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Environmental Best Practices, Part 3

(October 2008) posted on Mon Oct 06, 2008

Structuring your company around safe environmental practices is becoming a necessity


By Neil Bolding, Steven Abbott

It’s worth reminding yourself and your staff that the outflow leaving a sewage- treatment facility isn’t just something you can forget about. That outflow might be going into a local river that, in turn, is the source of your drinking water. Thinking of it like that helps concentrate the mind on the real problems. There are basically three effects to be concerned with that can create a potentially dangerous out-flow situation:

Overload There’s nothing the sewage system can do about too much effluent coming in, and when the system is overwhelmed, raw sewage can get into the local river or other outflow site. For this reason, authorities do their best to take account of not only on your average load, but also the extreme loads you can produce.

Chemicals bacteria can’t consume Some chemicals show a high degree of environmental persistence (i.e., they are very stable and don’t decompose easily or are insoluble in water) and they may accumulate and harm the bacteria. Organo-halogen and organophosphorous compounds are typical examples of such chemicals, with the latter frequently found in industrial detergents. Pesticides or biocides, such as Aldrin, DDT, and Lindane, create similar problems.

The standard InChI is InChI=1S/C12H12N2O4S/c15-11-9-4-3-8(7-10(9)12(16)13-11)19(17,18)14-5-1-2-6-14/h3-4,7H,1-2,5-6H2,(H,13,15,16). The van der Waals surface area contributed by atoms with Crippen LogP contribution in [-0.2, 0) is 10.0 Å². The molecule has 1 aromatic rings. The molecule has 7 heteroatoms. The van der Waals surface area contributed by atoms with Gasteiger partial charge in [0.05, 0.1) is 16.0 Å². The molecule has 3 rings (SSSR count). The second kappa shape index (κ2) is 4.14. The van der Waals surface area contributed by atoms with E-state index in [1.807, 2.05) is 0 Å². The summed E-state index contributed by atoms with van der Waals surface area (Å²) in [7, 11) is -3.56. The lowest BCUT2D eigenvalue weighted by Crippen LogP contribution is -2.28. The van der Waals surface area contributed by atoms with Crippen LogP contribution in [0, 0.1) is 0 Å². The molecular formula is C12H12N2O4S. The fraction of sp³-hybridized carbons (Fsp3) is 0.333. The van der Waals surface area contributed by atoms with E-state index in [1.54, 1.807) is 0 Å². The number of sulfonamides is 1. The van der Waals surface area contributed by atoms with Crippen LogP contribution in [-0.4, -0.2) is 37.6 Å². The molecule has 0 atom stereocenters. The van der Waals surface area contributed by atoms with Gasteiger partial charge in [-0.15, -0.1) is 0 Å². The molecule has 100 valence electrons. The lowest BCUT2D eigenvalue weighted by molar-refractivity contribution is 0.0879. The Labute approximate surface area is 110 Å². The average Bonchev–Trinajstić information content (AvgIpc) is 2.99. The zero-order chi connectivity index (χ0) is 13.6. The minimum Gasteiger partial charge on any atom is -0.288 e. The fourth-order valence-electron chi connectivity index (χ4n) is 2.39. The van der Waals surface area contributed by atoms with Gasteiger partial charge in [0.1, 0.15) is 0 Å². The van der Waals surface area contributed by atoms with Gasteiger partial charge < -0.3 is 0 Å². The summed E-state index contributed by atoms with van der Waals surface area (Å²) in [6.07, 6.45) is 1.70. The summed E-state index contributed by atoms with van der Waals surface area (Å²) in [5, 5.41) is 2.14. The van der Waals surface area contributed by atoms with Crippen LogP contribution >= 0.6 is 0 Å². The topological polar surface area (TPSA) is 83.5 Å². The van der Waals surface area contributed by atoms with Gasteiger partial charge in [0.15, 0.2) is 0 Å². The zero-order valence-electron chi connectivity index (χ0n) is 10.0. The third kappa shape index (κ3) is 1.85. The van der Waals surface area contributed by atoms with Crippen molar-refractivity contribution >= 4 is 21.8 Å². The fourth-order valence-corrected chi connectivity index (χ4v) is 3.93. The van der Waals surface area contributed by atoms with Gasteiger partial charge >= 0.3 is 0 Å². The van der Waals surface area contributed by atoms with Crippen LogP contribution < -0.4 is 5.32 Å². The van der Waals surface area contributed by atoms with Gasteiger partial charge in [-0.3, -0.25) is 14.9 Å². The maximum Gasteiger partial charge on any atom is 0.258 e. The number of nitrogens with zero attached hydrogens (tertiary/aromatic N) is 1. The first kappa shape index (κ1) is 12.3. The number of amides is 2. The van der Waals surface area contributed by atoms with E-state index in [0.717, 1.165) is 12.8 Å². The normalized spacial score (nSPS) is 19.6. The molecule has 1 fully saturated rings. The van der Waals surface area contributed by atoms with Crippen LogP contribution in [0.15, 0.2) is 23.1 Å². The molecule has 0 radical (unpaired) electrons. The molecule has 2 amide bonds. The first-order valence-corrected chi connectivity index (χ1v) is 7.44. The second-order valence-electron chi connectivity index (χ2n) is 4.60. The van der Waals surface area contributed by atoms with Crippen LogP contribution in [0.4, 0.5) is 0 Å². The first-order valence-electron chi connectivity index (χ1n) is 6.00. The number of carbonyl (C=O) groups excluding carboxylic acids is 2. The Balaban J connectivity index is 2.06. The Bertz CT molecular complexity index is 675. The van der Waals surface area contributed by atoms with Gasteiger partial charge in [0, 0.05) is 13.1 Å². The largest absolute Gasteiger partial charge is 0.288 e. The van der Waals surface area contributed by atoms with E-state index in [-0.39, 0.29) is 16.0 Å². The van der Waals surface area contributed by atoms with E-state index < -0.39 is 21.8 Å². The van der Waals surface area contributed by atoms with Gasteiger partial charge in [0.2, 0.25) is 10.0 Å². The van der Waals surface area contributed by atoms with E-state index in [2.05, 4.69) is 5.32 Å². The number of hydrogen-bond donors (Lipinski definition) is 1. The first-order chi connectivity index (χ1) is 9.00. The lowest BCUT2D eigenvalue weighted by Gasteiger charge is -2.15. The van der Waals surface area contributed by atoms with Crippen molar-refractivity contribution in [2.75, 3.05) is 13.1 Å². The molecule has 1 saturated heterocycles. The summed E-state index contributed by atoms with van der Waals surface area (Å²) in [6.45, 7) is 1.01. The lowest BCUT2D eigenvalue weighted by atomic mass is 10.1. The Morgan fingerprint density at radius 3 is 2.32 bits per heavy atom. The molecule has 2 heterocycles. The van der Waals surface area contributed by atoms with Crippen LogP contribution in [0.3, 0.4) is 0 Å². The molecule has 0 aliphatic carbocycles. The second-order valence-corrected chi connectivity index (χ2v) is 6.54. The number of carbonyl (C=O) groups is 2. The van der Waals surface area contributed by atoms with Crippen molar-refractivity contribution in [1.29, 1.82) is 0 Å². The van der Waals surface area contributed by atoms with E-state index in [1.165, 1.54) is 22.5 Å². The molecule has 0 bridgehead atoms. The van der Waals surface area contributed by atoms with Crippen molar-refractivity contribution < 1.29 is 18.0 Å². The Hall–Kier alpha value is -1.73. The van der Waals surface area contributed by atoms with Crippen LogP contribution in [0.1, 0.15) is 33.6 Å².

Nitrogen content Lots of nitrites and nitrates in the outflow can cause problems, and the solvents you put down the drain can affect the concentration of these substances. A complex nitrification test (ISO 9509) can be used to divide solvents into two types—those that affect the balance and those that don’t. Presently, few countries are alert to the nitrification issue. But screen-cleaning products that have no negative effect on the nitrification process are available and will become more common as more countries adopt stricter standards concerning this issue.

 

Other problems lurking in the water

Within the screen industry, the use of nonylphenol surfactants in cleaning products was once widespread. Unfortunately, these materials mimic natural hormones, causing sterility in fish and other aquatic life that ingests them. So many cleaning-chemical manufacturers have removed these materials from their products. Note, however, that some less reputable suppliers of cleaning chemicals still include nonylphenol surfactants in their products, and the burden falls on the printer to avoid such formulations.

 

Reducing BOD/COD


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